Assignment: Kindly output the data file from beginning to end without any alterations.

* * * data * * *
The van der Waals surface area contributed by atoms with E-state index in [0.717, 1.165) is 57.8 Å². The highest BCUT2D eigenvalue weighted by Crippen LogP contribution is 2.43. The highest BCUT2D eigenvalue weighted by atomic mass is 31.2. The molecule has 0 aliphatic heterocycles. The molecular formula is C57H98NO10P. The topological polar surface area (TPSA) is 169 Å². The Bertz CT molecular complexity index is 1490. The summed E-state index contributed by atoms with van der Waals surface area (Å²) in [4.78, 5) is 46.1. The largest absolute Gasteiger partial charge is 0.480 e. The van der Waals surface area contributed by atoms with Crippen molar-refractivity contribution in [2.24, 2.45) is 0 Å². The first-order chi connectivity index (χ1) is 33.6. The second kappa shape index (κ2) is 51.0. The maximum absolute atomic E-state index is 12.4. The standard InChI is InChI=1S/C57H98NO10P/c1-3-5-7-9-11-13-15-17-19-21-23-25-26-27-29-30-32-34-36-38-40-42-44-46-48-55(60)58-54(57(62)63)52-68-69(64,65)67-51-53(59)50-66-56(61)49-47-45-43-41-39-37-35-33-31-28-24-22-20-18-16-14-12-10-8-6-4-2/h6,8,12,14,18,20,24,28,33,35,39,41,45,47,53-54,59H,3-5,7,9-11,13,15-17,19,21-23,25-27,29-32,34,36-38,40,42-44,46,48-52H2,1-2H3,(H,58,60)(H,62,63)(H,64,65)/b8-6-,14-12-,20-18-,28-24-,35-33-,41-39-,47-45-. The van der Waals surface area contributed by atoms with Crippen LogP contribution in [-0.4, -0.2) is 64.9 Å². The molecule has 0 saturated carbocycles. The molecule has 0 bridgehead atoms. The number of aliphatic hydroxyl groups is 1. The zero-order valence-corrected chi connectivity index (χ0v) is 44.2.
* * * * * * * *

The van der Waals surface area contributed by atoms with E-state index in [0.717, 1.165) is 57.8 Å². The highest BCUT2D eigenvalue weighted by Crippen LogP contribution is 2.43. The highest BCUT2D eigenvalue weighted by atomic mass is 31.2. The molecule has 0 aliphatic heterocycles. The molecular formula is C57H98NO10P. The topological polar surface area (TPSA) is 169 Å². The Bertz CT molecular complexity index is 1490. The summed E-state index contributed by atoms with van der Waals surface area (Å²) in [4.78, 5) is 46.1. The largest absolute Gasteiger partial charge is 0.480 e. The van der Waals surface area contributed by atoms with Crippen molar-refractivity contribution in [2.24, 2.45) is 0 Å². The first-order chi connectivity index (χ1) is 33.6. The second kappa shape index (κ2) is 51.0. The maximum absolute atomic E-state index is 12.4. The standard InChI is InChI=1S/C57H98NO10P/c1-3-5-7-9-11-13-15-17-19-21-23-25-26-27-29-30-32-34-36-38-40-42-44-46-48-55(60)58-54(57(62)63)52-68-69(64,65)67-51-53(59)50-66-56(61)49-47-45-43-41-39-37-35-33-31-28-24-22-20-18-16-14-12-10-8-6-4-2/h6,8,12,14,18,20,24,28,33,35,39,41,45,47,53-54,59H,3-5,7,9-11,13,15-17,19,21-23,25-27,29-32,34,36-38,40,42-44,46,48-52H2,1-2H3,(H,58,60)(H,62,63)(H,64,65)/b8-6-,14-12-,20-18-,28-24-,35-33-,41-39-,47-45-. The van der Waals surface area contributed by atoms with Crippen LogP contribution in [-0.4, -0.2) is 64.9 Å². The molecule has 0 saturated carbocycles. The molecule has 0 bridgehead atoms. The number of aliphatic hydroxyl groups is 1. The zero-order valence-corrected chi connectivity index (χ0v) is 44.2.